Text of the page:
The following is a case update written by Adam A. Lewis, Senior Counsel, Morrison & Foerster LLC, analyzing a recent decision of interest:
In Securities and Exchange Commission v. Marquis Properties, Chad Deucher, and Richard Clatfelter, U.S. Dist. Ct., Dist of Utah, Case No. 2-16-cv-00040-JNP, the United States District Court for the District of Utah rejected the notion that those who do business with a Ponzi scheme in principle do not provide reasonably equivalent value for an intentional fraudulent conveyance and that the avoidability of transfers by the enterprise depends in part on the good faith of the transferee targets of the avoidance action.
SEC v. Marquis Prop. et al. can be found here.
Deucher ran Marquis Properties as a classic real estate investment Ponzi scheme, making distributions to previous investors, paying Marquis’ expenses and living handsomely on the proceeds of new investments. He pled guilty to federal criminal charges of intentional fraud. The SEC had a receiver appointed for Marquis. The receiver sued various defendants in the District Court to recover transfers to them from Marquis as intentional fraudulent conveyances under governing Utah law. In the case of most of the defendants, the transfers were finders fees or commissions, while the transfer for one of the defendants was for IT services. The receiver moved for summary judgment against the defendants. In doing so, the receiver’s only evidence was the plea deal from criminal case. The District Court denied the receiver’s motions.
The District Court agreed with the receiver’s contention that under applicable law, Deucher’s criminal fraudulent intent memorialized in his plea deal established as a matter of law his intent to defraud creditors under the Utah statute. The District Court therefore found for the receiver on the issue of actual intent. However, the receiver’s summary judgment motions foundered on the statute’s affirmative defense that a plaintiff cannot recover from a transferee (either initial or subsequent) who takes for a reasonably equivalent value in good faith.
The court described competing lines of case law on the question whether a transfer by an insolvent transferor in furtherance of a Ponzi scheme can ever be for a reasonably equivalent value. Some cases hold that it cannot because such a transaction only preserves and furthers the ongoing fraud rather than adding value. Others consider that rule too harsh in that, for example, it can punish an innocent counter party to a transaction. It appears that there is a split in the only two circuit level opinions. See Orlick v. Kozyak (In re Fin. Federated Title & Tr., Inc.), 309 F.3d 1325, 1330-330 (11th Cir. 2002) (rejects per se rule); Warfield v. Byron, 436 F.3d 551, 554-55 (5th Cir. 2006) (endorses rule). Finding no controlling authority, and conceding it had itself come down on both sides of the issue in the past, the District Court opted for rejecting the per se rule. Instead, it concluded that whether reasonably equivalent value was given must be determined on a case-by-case basis. The opinion then seems to transmute that issue into the corollary question of whether the transferee took in good faith. A transferee who knows or has reason to suspect untoward conduct by the transferor cannot take in good faith. By contrast, transferees who are ignorant of suspicious facts that at least would put them on inquiry notice may take for a reasonably equivalent value.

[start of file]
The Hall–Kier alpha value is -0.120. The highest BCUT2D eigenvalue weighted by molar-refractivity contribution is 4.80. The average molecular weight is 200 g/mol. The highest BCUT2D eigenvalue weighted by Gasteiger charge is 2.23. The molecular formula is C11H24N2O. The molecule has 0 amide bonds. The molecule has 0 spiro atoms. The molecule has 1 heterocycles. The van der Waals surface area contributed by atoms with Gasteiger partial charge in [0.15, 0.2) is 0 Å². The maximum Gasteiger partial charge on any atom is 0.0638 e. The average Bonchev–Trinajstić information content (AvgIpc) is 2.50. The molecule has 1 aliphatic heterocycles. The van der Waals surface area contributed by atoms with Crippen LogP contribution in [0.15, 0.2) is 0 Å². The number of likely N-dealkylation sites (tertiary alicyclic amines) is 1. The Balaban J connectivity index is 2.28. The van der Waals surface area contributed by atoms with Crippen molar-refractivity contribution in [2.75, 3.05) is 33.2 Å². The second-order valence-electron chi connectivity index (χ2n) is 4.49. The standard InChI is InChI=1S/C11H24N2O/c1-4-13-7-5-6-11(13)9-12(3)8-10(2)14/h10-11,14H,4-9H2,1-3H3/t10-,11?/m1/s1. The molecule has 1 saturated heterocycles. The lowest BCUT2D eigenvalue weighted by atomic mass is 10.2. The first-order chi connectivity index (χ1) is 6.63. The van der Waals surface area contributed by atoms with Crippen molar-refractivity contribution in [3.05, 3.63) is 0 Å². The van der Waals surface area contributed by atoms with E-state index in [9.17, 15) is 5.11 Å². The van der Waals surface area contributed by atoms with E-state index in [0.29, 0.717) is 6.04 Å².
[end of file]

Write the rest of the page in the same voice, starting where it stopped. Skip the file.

Since the receiver had supplied no evidence on the reasonably equivalent value and good faith issues, depending in essence entirely on the fraudulent intent established by the plea deal, the District Court denied the receiver’s motions for summary judgment and set the matter for trial preparation.
The author agrees with the District Court’s decision (and the concurring cases it cited) against a per se rule that there cannot be reasonably equivalent value given to a Ponzi scheme for the reason the opinion gives: such a rule may unfairly punish innocent parties (who were perhaps taken in by the legitimate look of the enterprise as much as, or even more than, the victims of the scheme). There is no justification for remedying damage to innocent creditors, even investors, by imposing liability on innocent vendors such as a landlord or utility (examples used in the Windham opinion) without notice or knowledge. In such cases, the courts must look at the recipient’s good faith in terms of what the recipient knew or should have known by reasonable diligence. And it is worth adding that what inquiry a sophisticated business should make may be a very different matter from that which routine creditor should pursue. Although the opinion’s switch from reasonably equivalent value to good faith somewhat clouds the issue, it is also true that a party raising the affirmative defense must show both good faith and reasonably equivalent value. If a perfectly innocent defendant gave practically nothing for what he got, his good faith may not protect him (putting aside the issue whether a fire sale price and good faith can co-exist in such circumstances).
These materials were authored by Adam A. Lewis, Senior Counsel, Morrison & Foerster LLC, a member of the ad hoc group, with editorial assistance by Meredith Jury, (bankruptcy judge, C.D. Cal. (Ret.)), a member of the ad hoc group. Thomson Reuters holds the copyright to these materials and has permitted the Insolvency Law Committee to reprint them. This material may not be further transmitted without the consent of Thomson Reuters.